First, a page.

A judge has granted $10,000 bail to the man accused of fatally shooting a First Nations man on a farm near Biggar, Sask.
Gerald Stanley, 54, is charged with second-degree murder in the death of 22-year-old Colten Boushie on Aug. 9.
The decision comes a day after Stanley made two appearances – first to plead not guilty at North Battleford Provincial Court, the other for a bail hearing at the Battleford Court of Queen’s Bench.
All evidence presented at the hearing is subject to a publication ban.
Justice N.G. Gabrielson reserved his decision Thursday, saying he would release it a written statement, which he did Friday.
Stanley is subject to electronic monitoring and must submit to a probation officer. He is required to relinquish all firearms and stay within a four-mile radius of a certain address.
Stanley must not make contact with any member of Colten Boushie’s family and cannot travel within a 20-mile radius of the Red Pheasant First Nation, except under emergency circumstances.
The 54-year-old cannot travel outside the province or change his name without written permission.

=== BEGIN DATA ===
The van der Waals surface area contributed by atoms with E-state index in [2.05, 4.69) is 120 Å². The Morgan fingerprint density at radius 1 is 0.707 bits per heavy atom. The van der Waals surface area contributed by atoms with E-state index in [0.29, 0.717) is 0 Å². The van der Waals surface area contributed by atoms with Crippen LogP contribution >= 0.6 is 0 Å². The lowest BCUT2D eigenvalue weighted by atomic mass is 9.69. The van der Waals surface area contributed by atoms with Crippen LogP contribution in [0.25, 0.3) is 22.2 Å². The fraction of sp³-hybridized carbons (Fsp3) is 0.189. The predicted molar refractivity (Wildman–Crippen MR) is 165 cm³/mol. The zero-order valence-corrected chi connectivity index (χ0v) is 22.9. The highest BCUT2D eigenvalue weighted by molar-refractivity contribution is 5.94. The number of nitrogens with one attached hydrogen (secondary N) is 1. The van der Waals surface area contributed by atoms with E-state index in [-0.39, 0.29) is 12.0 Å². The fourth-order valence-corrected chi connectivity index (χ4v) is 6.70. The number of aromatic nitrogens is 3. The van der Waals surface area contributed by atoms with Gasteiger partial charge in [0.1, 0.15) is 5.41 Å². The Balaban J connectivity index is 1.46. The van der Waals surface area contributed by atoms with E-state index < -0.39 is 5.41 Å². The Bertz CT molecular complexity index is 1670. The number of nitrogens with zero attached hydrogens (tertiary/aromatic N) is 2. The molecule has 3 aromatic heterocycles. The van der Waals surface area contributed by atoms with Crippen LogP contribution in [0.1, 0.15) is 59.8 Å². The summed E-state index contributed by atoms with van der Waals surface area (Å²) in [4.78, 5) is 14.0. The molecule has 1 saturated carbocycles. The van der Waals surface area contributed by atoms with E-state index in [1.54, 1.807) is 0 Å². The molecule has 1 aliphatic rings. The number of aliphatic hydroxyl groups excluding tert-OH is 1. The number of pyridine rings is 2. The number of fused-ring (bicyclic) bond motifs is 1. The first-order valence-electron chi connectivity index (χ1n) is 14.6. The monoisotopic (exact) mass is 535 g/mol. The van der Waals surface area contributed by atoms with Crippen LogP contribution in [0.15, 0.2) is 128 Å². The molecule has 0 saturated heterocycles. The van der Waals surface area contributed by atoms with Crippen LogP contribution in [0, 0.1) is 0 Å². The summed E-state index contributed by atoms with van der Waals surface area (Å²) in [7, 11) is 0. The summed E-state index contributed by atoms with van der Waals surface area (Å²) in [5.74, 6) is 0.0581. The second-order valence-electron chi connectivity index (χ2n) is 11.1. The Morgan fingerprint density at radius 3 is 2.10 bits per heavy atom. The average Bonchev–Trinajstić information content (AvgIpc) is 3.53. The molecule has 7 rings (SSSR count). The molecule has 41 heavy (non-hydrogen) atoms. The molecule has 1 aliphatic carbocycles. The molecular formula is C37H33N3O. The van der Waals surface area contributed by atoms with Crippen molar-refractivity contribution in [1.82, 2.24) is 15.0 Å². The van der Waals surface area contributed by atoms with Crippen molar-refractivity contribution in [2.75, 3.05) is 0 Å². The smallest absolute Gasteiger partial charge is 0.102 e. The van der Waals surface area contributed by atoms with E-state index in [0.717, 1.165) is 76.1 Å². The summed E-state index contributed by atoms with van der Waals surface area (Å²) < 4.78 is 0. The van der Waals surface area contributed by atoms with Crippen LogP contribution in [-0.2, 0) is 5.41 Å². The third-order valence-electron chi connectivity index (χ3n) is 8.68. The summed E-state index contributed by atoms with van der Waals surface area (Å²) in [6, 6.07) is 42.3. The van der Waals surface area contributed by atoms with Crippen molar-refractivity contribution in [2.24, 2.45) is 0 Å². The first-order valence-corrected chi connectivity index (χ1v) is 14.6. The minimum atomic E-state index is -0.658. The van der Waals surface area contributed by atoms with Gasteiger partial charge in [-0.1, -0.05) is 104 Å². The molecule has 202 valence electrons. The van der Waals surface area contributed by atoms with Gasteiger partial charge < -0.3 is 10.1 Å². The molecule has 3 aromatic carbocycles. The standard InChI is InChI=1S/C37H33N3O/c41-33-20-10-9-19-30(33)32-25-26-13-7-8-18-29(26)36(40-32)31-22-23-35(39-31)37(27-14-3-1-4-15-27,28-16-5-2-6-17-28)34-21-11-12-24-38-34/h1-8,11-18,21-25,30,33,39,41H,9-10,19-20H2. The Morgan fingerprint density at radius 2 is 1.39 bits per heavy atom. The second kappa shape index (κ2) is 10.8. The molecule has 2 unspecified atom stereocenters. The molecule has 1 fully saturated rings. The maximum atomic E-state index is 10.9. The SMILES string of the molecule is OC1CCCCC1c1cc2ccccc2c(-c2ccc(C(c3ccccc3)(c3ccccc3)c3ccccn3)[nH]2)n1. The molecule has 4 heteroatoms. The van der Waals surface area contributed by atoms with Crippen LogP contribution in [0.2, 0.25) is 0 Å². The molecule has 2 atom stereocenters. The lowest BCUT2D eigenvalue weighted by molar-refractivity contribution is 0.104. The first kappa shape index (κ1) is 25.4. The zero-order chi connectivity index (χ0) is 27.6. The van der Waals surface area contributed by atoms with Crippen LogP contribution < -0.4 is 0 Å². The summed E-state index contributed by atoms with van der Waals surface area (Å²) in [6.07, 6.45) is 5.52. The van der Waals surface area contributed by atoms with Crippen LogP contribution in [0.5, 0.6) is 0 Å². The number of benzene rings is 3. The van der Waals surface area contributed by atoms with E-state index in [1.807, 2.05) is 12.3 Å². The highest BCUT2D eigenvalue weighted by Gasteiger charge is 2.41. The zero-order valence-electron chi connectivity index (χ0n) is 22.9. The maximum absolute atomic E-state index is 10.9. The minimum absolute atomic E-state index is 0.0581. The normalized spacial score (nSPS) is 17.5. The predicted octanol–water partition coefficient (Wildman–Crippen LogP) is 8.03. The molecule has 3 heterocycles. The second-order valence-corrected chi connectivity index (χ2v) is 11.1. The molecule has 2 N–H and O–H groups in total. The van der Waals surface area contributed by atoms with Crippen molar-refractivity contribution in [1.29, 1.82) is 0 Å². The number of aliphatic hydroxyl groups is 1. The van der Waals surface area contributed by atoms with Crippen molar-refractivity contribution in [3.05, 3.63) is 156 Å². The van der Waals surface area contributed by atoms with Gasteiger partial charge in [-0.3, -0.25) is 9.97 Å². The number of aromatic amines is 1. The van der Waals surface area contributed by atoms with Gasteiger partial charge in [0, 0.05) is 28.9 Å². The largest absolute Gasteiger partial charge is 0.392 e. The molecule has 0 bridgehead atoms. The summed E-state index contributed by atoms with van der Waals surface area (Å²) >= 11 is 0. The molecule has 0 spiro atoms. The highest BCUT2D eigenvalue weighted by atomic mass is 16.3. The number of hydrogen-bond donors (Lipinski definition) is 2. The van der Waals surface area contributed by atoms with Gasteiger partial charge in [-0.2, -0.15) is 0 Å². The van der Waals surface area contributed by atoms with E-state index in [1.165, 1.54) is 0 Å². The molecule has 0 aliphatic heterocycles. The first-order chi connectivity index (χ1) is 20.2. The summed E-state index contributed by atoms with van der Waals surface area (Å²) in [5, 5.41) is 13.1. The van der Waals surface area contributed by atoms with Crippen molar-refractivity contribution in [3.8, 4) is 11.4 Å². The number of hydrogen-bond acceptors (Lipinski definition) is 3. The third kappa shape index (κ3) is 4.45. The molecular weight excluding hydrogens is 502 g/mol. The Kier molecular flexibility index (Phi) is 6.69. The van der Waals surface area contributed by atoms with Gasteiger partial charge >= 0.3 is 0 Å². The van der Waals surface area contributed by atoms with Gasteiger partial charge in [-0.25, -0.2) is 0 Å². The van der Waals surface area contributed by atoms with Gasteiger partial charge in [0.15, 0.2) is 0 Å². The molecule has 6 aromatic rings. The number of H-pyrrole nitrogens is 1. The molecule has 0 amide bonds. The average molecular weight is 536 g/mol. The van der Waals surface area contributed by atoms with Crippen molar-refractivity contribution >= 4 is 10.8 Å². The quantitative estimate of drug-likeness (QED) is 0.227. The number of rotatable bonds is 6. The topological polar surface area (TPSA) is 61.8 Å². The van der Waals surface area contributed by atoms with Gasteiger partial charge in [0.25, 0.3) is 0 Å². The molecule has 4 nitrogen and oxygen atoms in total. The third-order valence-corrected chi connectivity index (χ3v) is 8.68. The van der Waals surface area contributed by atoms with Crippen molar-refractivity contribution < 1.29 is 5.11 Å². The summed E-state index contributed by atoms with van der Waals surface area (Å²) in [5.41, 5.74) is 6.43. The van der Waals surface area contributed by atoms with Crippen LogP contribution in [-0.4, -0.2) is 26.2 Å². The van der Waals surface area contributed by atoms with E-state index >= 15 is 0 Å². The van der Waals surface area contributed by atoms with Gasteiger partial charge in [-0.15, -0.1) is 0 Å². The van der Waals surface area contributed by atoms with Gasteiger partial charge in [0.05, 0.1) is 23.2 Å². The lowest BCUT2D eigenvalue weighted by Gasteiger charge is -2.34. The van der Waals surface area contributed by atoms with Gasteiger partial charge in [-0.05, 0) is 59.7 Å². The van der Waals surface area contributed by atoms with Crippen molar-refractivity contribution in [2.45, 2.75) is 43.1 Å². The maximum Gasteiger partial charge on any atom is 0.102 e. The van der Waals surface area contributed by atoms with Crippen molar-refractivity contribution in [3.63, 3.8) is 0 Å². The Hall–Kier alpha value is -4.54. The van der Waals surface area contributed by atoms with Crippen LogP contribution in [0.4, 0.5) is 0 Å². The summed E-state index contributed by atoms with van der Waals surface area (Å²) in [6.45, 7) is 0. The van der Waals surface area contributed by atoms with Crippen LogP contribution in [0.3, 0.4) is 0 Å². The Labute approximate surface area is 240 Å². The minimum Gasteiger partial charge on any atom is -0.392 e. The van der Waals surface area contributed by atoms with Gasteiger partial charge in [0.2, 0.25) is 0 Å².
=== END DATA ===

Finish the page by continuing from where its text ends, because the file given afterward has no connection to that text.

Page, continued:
Hundreds of people rallied outside both of Stanley’s appearances Thursday, with groups of people showing support for the Boushie family at courthouses in Saskatoon and Regina.
Boushie was killed Aug. 9 after the vehicle he was in drove onto a farm in the rural municipality of Glenside, west of Saskatoon.
A cousin, who was one of four other people in the car, has said they were heading home to the Red Pheasant First Nation after an afternoon of swimming when they got a flat tire and were looking for help.
Stanley’s relatives issued a statement through his lawyer Thursday expressing condolences to the Boushie family, saying they would not comment publicly for now.
“While the circumstances of the incident are not as simple as some media reports have portrayed, the Stanley family will reserve comment until completion of the criminal process,” the statement said.
“Although the rampant speculation and misinformation is frustrating, it is not the place for, or reasonable to expect, the Stanley family to correct the public record.”
Racial tensions flared after Boushie’s death. Some comments on social media sites have been anti-First Nation, while others have supported vigilante justice against the suspect.
The family concluded that it hopes everyone will reserve judgment until the facts of the matter are established.
– With files from The Canadian Press